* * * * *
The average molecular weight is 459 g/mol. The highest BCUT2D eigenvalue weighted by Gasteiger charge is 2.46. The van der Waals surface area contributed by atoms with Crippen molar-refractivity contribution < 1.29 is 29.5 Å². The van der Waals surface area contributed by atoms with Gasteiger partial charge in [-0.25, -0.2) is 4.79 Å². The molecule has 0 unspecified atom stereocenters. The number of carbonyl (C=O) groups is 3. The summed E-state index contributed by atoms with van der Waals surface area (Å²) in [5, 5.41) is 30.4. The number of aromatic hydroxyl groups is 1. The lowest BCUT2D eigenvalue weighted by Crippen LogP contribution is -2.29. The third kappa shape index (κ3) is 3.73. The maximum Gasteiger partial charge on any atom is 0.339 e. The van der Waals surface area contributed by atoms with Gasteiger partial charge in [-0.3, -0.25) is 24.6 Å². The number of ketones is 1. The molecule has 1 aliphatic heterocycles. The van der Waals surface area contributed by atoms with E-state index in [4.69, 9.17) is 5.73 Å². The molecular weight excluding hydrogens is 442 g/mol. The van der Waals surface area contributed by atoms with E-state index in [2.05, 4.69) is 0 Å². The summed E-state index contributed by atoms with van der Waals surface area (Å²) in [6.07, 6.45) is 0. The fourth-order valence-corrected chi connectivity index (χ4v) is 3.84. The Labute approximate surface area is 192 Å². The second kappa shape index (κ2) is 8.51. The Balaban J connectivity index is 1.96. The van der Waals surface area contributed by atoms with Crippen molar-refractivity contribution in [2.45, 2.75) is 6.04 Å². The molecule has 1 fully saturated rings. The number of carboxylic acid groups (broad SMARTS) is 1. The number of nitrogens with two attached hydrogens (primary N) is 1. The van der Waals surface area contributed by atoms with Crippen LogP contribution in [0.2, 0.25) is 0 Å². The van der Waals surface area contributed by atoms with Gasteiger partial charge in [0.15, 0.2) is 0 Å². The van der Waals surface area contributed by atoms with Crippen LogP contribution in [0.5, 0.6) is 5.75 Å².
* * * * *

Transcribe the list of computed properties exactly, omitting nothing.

The average molecular weight is 459 g/mol. The highest BCUT2D eigenvalue weighted by Gasteiger charge is 2.46. The van der Waals surface area contributed by atoms with Crippen molar-refractivity contribution < 1.29 is 29.5 Å². The van der Waals surface area contributed by atoms with Gasteiger partial charge in [-0.25, -0.2) is 4.79 Å². The molecule has 0 unspecified atom stereocenters. The number of carbonyl (C=O) groups is 3. The summed E-state index contributed by atoms with van der Waals surface area (Å²) in [5, 5.41) is 30.4. The number of aromatic hydroxyl groups is 1. The lowest BCUT2D eigenvalue weighted by Crippen LogP contribution is -2.29. The third kappa shape index (κ3) is 3.73. The maximum Gasteiger partial charge on any atom is 0.339 e. The van der Waals surface area contributed by atoms with Gasteiger partial charge in [-0.3, -0.25) is 24.6 Å². The number of ketones is 1. The molecule has 1 aliphatic heterocycles. The van der Waals surface area contributed by atoms with E-state index in [4.69, 9.17) is 5.73 Å². The molecular weight excluding hydrogens is 442 g/mol. The van der Waals surface area contributed by atoms with E-state index in [2.05, 4.69) is 0 Å². The summed E-state index contributed by atoms with van der Waals surface area (Å²) in [6.07, 6.45) is 0. The fourth-order valence-corrected chi connectivity index (χ4v) is 3.84. The Labute approximate surface area is 192 Å². The second kappa shape index (κ2) is 8.51. The Balaban J connectivity index is 1.96. The van der Waals surface area contributed by atoms with Crippen molar-refractivity contribution in [2.45, 2.75) is 6.04 Å². The molecule has 1 fully saturated rings. The number of carboxylic acid groups (broad SMARTS) is 1. The number of nitrogens with two attached hydrogens (primary N) is 1. The van der Waals surface area contributed by atoms with Crippen LogP contribution in [0.2, 0.25) is 0 Å². The van der Waals surface area contributed by atoms with Gasteiger partial charge in [0.15, 0.2) is 0 Å². The van der Waals surface area contributed by atoms with Crippen LogP contribution in [0.5, 0.6) is 5.75 Å².